• Washington County, OR– $500,000 is available through the county’s own program offering rebates of $1500-$3500 to upgrade an older wood stove. Some households qualify for a free replacement, depending on income.

3. Minimize the harm from wood burning

 If you have to burn wood, you can minimize the harm and pollutants emitted:

  • Burn as little and as less often as possible.
  • Never burn treated wood, wood that has been painted or stained, particleboard, plywood or other composite wood products. Those wood products have glue and other chemicals that are released into the air once burned.
  • Do not put in other products aside from dry wood, such as cardboard or trash—burning paper products with plastic or ink will also release more toxic chemicals into the air. 
  • Ensure that wood stoves and chimneys are cleaned properly and regularly.  Doing so will prevent soot and particulate matter from amassing, and minimize the air toxics released into your home. 
  • Season wood at least 6 months.
  • Wood burns best at a moisture content of less than 20%. Wood that is too dry or too wet releases more toxic pollutants. Test wood with a wood moisture meter before you burn it.

Together, we can phase out wood burning and move towards a cleaner Oregon. 

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October 17, 2019, 10:00 am


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6 Replies to "In with the New Decade, Out with the Old Method of Heating!"

  • Allegra Rainbow
    January 7, 2020 (3:34 pm)

    Just curious, some old family friends of mine have, ever since I’ve known them, lived off the grid. How would you expect them to heat their place? They live in Myrtle creek technically but they are out a small dirt road on 160 acres. They use a generator for the fridge but it would be too costly to heat their house that way.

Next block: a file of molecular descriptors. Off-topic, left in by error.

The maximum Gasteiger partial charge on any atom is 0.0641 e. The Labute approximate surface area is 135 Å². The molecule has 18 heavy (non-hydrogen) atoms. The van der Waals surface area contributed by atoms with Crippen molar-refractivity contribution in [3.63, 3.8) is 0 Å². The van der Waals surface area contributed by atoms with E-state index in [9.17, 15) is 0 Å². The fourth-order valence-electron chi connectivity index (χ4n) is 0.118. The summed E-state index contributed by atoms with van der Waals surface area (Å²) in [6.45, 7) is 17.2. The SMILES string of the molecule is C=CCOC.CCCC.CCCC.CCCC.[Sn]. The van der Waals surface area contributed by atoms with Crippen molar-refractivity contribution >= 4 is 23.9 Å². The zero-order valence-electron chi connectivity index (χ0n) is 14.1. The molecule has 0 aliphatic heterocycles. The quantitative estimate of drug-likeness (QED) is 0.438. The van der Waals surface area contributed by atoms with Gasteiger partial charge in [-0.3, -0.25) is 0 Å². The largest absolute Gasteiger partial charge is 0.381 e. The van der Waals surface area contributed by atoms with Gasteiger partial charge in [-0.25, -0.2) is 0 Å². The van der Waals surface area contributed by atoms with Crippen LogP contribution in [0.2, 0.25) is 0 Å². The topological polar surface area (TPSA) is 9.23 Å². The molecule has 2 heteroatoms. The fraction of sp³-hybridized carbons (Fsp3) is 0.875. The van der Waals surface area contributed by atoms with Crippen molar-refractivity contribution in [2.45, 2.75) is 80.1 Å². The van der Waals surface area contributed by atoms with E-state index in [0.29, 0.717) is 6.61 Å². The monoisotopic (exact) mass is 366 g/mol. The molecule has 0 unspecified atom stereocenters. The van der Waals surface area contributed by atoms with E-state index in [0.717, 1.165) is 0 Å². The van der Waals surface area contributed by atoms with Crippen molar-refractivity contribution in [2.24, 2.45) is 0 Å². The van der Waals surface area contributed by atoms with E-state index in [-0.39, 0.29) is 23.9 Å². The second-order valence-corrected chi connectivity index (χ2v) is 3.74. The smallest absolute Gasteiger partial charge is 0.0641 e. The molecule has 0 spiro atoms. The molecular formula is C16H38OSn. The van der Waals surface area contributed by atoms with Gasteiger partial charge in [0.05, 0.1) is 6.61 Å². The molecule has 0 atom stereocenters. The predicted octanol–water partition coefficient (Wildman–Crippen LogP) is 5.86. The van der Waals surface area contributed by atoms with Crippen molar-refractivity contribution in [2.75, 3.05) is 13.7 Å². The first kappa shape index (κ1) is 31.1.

• John
      January 7, 2020 (5:47 pm)

      Try rocket mass heaters. Efficient, warm, inexpensive to use, use very little wood, create almost no pollution:

    • Oregon Environmental Council
      February 5, 2020 (9:13 pm)

      Hi there- thanks for your comment. There are exemptions in the wood burning ordinances for rural and low-income communities, and OEC supports that. We are just advocating for folks who burn wood as secondary hearing (ie. they have other means to heat their house) or for ambiance to reduce their burning or to burn cleaner. We are also just hoping these educational materials will encourage folks to upgrade to cleaner burning systems and take advantage of the programs out there.

  • Colleen Taylor
    January 9, 2020 (6:16 am)

    What about wood stoves that use pellets. Are these equally harmful to air quality and indoor air quality.

    • Jamie Pang
      February 5, 2020 (9:15 pm)

      Thanks for your question- EPA certified wood stoves and pellet stoves do burn cleaner than traditional, older wood stoves, and pellets do tend to burn cleaner than wood, although they still emit some toxics. In comparison, they affect air quality more than a gas heater or an electric heat pump, but less than burning wood would.

  • Aylan Smitt
    January 17, 2020 (2:00 am)

    Many manufacturer laim that their stoves produce little pollution and all fail in the real world.